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Atheists? Have you been feeling a bit "agnostic" lately?

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posted on Mar, 3 2014 @ 09:45 PM
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reply to post by Words
 


It is not the agnostics' job to define any gods. That task belongs to those who would emulate and promote those gods. But it seems that the thought of testing their idols in such a manner is so presumptuous as to be repellent. Just one more facet of the truth that captures my interest. You can learn a lot about a society by studying its gods and heroes, its villains and demons.




posted on Mar, 3 2014 @ 09:52 PM
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This is obviously a contentious subject but let's dispense with the personal commentary and off topic posts



posted on Mar, 3 2014 @ 10:09 PM
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reply to post by BenReclused
 


I don't understand your post. First you ask questions. Next, you demand that the answers come in the form of "true" or "false", much as one would see in a school test. I will your answer your questions but you will unfortunately consider them invalid.

As an atheist there is one answer I can give to all of your questions including the bonus ones. The answer to each individual question is irrelevant. All this talk of deities, if they did or did not exist, if they are possible, etc. are all irrelevant to an atheist. I simply don't care if any deities exist.

Now, I am open to other possibilities regarding supernatural phenomena. I think it is far too simplistic for the human race to divide the phenomena into either "God did it" or "God didn't do it". It saps away curiosity and imagination in my opinion.
edit on 3-3-2014 by My_Reality because: error!!!



posted on Mar, 3 2014 @ 10:10 PM
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reply to post by Words
 


My first argument is that Agnosticism involves some conviction in regards to God.

Agnosticism's conviction is that we need conclusive evidence before we can have conclusive certainty.


It makes the assumption that God or No God cannot be confirmed

It's not making this assumption. It's saying if a thing is unknowable it cannot be confirmed. Clearly that's the case since at the present we cannot evaluate things outside of nature. Will this change? Perhaps. Nothing in agnosticism presupposes that's an impossibility. It's merely asking for an honest reflection of our current limitations. Should those limitations always be true it wouldn't translate to agnosticism assuming it.


this presupposes that some knowledge about the properties of God is to be believed, that is, that the properties of God are unknowable.

Not sure I follow. Discussing hypothetical properties means said person believes them to be objectively true? The only reason "god" is determined to be unknowable is because we are discussing the idea with the traditional framework of "god". Which is a supernatural force i.e outside of nature. If you want to define a "god" that isn't outside of nature then by all means we can potentially drop the unknowable aspect.


Second, agnostics claim they will await for confirmation before making any decision.

Before they will make any decision on the certainty of the truthfulness of the proposition. It doesn't prevent the person from having the proposition to begin with. That's the point being discussed about 'agnostic atheism'.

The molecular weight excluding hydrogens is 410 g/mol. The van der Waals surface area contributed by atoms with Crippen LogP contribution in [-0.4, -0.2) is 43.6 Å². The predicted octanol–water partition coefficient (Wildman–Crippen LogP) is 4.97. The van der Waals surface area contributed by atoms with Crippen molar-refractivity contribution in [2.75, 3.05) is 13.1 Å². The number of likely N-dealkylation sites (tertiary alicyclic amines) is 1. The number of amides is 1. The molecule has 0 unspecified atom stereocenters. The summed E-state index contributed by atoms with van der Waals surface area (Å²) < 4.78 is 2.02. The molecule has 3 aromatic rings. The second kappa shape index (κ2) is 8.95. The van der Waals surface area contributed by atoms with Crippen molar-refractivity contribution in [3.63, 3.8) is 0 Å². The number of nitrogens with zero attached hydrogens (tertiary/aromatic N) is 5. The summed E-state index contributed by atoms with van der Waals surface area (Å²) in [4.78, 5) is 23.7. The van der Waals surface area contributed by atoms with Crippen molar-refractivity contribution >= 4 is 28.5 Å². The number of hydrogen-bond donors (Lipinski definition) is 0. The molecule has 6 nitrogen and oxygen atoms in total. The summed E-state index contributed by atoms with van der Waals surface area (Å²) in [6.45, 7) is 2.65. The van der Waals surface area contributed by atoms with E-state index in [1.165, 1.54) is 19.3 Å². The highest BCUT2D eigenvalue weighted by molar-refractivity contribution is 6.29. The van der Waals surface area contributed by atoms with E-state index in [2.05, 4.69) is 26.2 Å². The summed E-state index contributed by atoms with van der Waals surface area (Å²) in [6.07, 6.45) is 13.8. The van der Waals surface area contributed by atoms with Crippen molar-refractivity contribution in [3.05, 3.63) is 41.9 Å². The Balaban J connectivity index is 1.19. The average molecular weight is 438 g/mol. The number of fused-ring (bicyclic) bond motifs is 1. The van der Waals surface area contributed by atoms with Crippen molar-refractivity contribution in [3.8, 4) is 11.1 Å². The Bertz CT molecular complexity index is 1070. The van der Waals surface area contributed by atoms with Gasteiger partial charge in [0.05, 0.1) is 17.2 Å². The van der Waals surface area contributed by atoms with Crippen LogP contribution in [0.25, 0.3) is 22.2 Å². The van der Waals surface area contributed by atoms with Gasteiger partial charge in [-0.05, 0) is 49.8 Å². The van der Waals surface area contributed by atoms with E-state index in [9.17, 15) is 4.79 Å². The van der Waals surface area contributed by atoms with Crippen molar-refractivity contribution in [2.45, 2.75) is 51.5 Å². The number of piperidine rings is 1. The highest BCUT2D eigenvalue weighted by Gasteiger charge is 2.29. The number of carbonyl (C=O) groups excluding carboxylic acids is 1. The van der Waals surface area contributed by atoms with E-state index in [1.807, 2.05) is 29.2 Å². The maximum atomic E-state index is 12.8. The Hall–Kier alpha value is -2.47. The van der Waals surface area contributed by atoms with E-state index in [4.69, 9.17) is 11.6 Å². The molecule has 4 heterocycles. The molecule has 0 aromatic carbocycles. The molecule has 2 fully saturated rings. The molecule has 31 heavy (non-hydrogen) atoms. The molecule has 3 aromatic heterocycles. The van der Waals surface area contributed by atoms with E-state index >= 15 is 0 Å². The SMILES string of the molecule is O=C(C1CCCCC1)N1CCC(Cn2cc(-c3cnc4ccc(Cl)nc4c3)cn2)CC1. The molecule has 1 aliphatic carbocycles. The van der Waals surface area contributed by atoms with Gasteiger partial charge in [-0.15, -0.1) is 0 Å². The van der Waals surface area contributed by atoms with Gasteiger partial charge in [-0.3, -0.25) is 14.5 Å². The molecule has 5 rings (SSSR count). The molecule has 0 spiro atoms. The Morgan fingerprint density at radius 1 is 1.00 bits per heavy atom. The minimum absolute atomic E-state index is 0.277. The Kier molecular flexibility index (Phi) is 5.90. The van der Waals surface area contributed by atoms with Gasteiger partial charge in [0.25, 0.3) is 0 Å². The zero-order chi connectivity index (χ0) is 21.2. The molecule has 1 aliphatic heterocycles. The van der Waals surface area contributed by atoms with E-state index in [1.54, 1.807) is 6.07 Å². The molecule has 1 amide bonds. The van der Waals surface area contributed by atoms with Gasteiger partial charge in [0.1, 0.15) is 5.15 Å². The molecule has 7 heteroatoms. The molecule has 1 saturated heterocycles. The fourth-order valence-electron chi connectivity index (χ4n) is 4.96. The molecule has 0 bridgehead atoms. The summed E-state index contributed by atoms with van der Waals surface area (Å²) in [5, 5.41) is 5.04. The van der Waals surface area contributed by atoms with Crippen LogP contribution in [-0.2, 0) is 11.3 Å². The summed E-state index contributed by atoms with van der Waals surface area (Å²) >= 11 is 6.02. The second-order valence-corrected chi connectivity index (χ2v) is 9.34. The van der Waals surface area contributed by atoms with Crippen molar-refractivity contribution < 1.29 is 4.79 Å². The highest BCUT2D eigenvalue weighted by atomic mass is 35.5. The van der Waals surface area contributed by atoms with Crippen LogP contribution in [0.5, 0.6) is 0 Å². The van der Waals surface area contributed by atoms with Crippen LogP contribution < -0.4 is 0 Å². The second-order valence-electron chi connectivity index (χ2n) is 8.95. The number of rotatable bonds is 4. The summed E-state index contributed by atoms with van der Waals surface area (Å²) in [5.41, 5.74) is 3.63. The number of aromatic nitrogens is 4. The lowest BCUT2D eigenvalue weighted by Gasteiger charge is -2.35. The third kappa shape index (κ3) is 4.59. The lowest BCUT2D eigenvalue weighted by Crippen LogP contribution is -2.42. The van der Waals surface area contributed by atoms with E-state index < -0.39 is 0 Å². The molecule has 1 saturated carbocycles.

It's not falsifiable. In order to await this confirmation, one must believe this confirmation to be possible; and since this confirmation would involve God himself, we can say that agnostics are waiting for the off chance that God will prove himself, or that they might somehow become omniscient beings before they reach any conviction. This must, by necessity, presuppose that some belief that absolute knowledge is possible, and therefor some belief in God.

That's a non-sequitur.

The futility of seeking confirmation, or waiting for confirmation, in no way necessarily presupposes belief in 'god'.

Someone claims there is an alien spaceship in our solar system. They have advanced tech that allows them to remain cloaked. We currently lack the ability to evaluate the claim so it's for now unknowable. We would be waiting for evidence in order to believe the claim was true. You're essentially saying everyone to some degree would believe that alien ship is in our solar system and cloaked because they are awaiting the evidence. Waiting for it doesn't necessarily imply they believe the evidence is coming..

If I misunderstood anything let me know.
edit on 3-3-2014 by Lucid Lunacy because: (no reason given)



posted on Mar, 3 2014 @ 10:29 PM
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reply to post by Words
 


My first argument is that Agnosticism involves some conviction in regards to God. It makes the assumption that God or No God cannot be confirmed, or known for sure, and this presupposes that some knowledge about the properties of God is to be believed, that is, that the properties of God are unknowable. This is conjecture. The opposite could be the case.

Yeah, I can understand your concern over that one. I've been agnostic my whole life, but I didn't know it until I read that "kind of crap", many years ago... and didn't believe it. That's just philosophical nonsense that doesn't mean... well... you know...

I've got to do some other things for a while, but I'll address the rest of your post as soon as I can.

See ya buddy,
Milt

Thought experiment for everyone:
Read the quoted material above, and ask yourself if that would have meant anything when you were born. Then:
When I was born, was I an atheist, an agnostic, or a theist?

If "agnostic", which is what the answer should be, ask yourself:
Did, not knowing "proper doctrine", really preclude me from being an agnostic.